18 June – Credit ratings agency Fitch Ratings lowered its estimate for growth of the Turkish economy in 2018 from 4.7 percent to 3.6 percent, citing reasons including an anticipated reduction in government stimulus

24 June – In the Turkish general election, Erdoğan retained the office of president while his Justice and Development Party (AKP) narrowly lost its majority in parliament but achieved such majority together with its alliance partner the Nationalist Movement Party (MHP). The day after, the Turkish Industry and Business Association (TÜSİAD) urgently called for economic reforms.

26 June – The European Union's General Affairs Council stated that "the Council notes that Turkey has been moving further away from the European Union. Turkey’s accession negotiations have therefore effectively come to a standstill and no further chapters can be considered for opening or closing and no further work towards the modernisation of the EU-Turkey Customs Union is foreseen.

28 June – The Turkish Statistical Institute reported its economic confidence index dropping in June for the fifth straight month, with construction sector confidence leading the declines.

The debt default of Türk Telekomwas Turkey's biggest ever.

3 July – The Turkish Statistical Institute reported that Turkey’s annual inflation rate surged to 15.4 percent in June, the highest level since 2003. Consumer price inflation climbed 2.6 percent month-on-month in June, exceeding annual price increases in many developed economies. Turkey’s annual inflation rate now was about four times the average in emerging markets. Producer price increases accelerated to 23.7 percent from 20.2 percent the previous month.On the same day, the Automotive Distributors Association said that sales of the commercial vehicles sank 44 percent in June from June 2017, while car sales fell 38 percent.

5 July – Bloomberg reported that Turkish and international banks were taking control of Türk Telekom, Turkey’s biggest telephone company, due to billions of dollars in unpaid debt. Creditors set up a special purpose vehicle to acquire the company as they try to resolve Turkey’s biggest-ever debt default. The same day, Bereket Enerji group was reported seeking buyers for two power plants as it negotiates with banks to refinance $4 billion in debt.

9 July – Erdoğan appointed his son-in-law Berat Albayrak as economic chief of his new administration, in charge of a new ministry of treasury and finance. Erdoğan also appointed Mustafa Varank, a close adviser who had overseen a pro-government social media team on Twitter and elsewhere, to industry minister, the other key economy portfolio.These announcement fueled investor unease about competence and orthodoxy of economic policymaking, with the Turkish lira losing 3,8 percent of its value within one hour after Albayrak's appointment.Same day, Erdoğan appropriated to himself, by presidential decree, the right to hire the central bank governor, deputies and monetary policy committee members for a four-year term, thus completing the politicization of the once-respected and independent central bank.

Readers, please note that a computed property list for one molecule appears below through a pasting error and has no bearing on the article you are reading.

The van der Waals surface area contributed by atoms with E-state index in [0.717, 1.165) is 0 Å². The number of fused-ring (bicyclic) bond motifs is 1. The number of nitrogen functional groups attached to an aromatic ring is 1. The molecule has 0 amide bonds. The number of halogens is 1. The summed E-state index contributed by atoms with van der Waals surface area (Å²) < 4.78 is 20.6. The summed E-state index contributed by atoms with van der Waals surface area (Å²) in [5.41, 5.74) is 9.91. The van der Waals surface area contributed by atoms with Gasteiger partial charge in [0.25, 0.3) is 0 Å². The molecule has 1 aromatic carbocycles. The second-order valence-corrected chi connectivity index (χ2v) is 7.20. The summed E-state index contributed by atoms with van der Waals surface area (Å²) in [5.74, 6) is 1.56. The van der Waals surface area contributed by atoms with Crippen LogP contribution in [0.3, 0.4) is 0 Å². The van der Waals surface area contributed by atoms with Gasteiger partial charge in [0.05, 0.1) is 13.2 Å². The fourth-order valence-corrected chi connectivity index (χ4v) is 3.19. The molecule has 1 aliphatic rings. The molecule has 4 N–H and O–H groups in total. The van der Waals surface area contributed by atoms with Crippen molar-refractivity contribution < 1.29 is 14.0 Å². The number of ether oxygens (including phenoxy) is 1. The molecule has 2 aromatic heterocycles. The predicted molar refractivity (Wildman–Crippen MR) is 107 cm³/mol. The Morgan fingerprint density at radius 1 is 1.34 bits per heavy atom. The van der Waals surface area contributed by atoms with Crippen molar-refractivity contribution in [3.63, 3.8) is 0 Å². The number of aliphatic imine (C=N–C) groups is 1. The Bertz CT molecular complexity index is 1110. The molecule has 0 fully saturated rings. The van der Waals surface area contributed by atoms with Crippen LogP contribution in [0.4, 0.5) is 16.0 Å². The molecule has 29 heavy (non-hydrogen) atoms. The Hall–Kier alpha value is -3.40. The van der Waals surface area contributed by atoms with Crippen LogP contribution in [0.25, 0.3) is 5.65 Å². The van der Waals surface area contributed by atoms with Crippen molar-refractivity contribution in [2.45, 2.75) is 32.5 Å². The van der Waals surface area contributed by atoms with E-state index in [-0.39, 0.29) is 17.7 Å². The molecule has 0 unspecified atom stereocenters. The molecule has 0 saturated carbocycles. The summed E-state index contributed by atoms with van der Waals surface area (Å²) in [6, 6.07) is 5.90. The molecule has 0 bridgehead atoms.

11 July – The lira dropped 2.5 percent to 4.82 per dollar, its weakest level since falling to an all-time low of 4.92 against the U.S. currency in May. The stock market in Istanbul dropped 5.2 percent to 91.290 points. Yields on government debt surged.The next day, the lira touched an all-time low of 4.98 lira for a US dollar.Two days later, the lira recorded its biggest weekly slump in almost a decade. The benchmark Borsa Istanbul 100 Index fell the most since the foiled coup in 2016, with the selloff dragging price-to-estimated earnings valuations to the lowest in more than nine years. The 10-year government bond yield surged almost 100 basis points this week.

13 July – Credit ratings agency Fitch Ratings downgraded Turkey's debt rating with negative outlook, reasoning that "economic policy credibility has deteriorated in recent months and initial policy actions following elections in June have heightened uncertainty (...) Monetary policy credibility has been damaged by comments by President Erdoğan suggesting a greater role of the presidency in setting monetary policy after the elections (...) Monetary policy has persistently been unable to bring inflation near its 5% target and inflation expectations have become unanchored. Key figures from the previous administration with reformist credentials were excluded from a new cabinet, appointed on 9 July, while the son-in-law of the president was appointed as Minister of Treasury and Financ